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  • Writer's pictureCJ Turner

How do Bees Know Which Hive is Theirs

How do Bees Know Their Fellow Hive-Mates


Honey bee robbing is the unfortunate and often deadly phenomenon of bees from another stronger hive “robbing” honey stores from a weaker hive to ensure the success of their colony. This behavior can be identified by just watching the entrance of the hive, through observing irregular flight patterns, or fighting near the hive entrance. But how do the bees know who to defend against?




According to Science Daily, the answer is through specific chemical cues within the bee’s gut microbiome that connect and alert bees to their fellow hive-mates.


The gut microbiome is the combination of bacteria (healthy and unhealthy) within an individual’s gut. There is an abundance of research on the human gut microbiome and its relation to many things including psychology, but that is another story for another blog.


This finding is revolutionary in that it was previously known that honey bees attribute common skin compounds (cuticular hydrocarbons) to their individual hive. However, now we know that these cuticular hydrocarbons are derived from the bee’s gut microbiome and not hive-specific genetics (Vernier C. L., Chin, I. M., Adu-Oppong, B., Krupp, J. J., Levine J., et. al., 2020).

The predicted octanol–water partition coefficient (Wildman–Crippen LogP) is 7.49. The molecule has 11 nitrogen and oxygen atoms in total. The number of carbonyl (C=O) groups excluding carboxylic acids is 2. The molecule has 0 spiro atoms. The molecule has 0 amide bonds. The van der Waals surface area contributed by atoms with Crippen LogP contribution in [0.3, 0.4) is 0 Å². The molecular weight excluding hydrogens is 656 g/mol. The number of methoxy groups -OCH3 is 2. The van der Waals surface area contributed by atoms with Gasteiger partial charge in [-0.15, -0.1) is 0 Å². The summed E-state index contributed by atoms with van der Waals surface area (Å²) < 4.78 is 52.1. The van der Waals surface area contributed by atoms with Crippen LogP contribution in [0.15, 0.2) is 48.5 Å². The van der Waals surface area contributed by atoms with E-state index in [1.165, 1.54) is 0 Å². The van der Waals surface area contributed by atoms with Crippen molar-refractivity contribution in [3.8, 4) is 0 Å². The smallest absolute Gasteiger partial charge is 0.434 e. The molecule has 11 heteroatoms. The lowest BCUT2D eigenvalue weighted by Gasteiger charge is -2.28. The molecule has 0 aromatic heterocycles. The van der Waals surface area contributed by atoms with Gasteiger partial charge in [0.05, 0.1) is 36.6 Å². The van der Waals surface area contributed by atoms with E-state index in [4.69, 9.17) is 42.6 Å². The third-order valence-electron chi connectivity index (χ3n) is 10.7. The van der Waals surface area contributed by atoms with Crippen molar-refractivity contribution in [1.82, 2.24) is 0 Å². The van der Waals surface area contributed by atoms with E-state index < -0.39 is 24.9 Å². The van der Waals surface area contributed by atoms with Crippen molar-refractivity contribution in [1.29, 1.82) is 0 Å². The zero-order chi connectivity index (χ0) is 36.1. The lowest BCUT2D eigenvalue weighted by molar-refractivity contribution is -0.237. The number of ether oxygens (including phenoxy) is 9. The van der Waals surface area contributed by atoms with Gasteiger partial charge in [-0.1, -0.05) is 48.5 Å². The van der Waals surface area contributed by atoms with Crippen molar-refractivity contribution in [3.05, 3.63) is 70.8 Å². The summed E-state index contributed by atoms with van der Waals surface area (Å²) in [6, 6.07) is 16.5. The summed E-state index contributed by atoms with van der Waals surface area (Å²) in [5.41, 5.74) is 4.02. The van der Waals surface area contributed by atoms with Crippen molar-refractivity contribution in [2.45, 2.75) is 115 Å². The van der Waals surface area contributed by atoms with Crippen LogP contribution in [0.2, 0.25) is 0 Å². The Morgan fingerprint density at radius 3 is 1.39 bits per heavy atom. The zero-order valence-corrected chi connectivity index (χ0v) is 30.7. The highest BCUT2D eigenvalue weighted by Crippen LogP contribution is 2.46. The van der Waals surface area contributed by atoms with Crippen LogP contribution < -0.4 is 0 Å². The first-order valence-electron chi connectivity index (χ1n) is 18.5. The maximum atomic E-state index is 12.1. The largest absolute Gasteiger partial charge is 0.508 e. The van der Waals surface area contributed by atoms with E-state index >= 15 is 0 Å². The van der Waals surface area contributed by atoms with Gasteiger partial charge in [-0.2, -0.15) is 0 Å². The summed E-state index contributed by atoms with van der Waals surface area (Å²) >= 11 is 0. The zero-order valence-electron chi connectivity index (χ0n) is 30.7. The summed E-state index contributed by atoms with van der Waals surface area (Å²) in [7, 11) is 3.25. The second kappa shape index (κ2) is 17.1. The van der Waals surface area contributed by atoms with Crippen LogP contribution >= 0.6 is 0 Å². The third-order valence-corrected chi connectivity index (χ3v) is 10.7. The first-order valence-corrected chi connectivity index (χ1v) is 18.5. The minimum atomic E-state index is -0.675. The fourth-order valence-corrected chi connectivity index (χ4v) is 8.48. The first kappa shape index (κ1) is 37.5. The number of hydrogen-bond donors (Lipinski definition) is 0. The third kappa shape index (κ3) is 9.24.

Therefore, we can determine that each collective hive of bees has the same recognizable gut microbiome.




Another important finding from this study, was that the scientists were able to manipulate the bee’s microbiome by altering bacteria within the bee’s environment, so that they would be recognized as a member of another hive (Vernier, C. L., et. al., 2020).


Studies such as this are essential as scientists continue to further research into the social behavior of bees as to prevent situations such as robbing. Every day I learn more and more about these amazing creatures, and I hope, after reading this, you can appreciate them a little more too.



References

Cassondra L. Vernier, Iris M. Chin, Boahemaa Adu-Oppong, Joshua J. Krupp, Joel Levine, Gautam Dantas, Yehuda Ben-Shahar. The gut microbiome defines social group membership in honey bee colonies. Science Advances, 2020; 6 (42): eabd3431 DOI: 10.1126/sciadv.abd3431

Washington University in St. Louis. (2020, October 14). 'Honey bee, it's me'. ScienceDaily. Retrieved October 29, 2020 from www.sciencedaily.com/releases/2020/10/201014141145.htm


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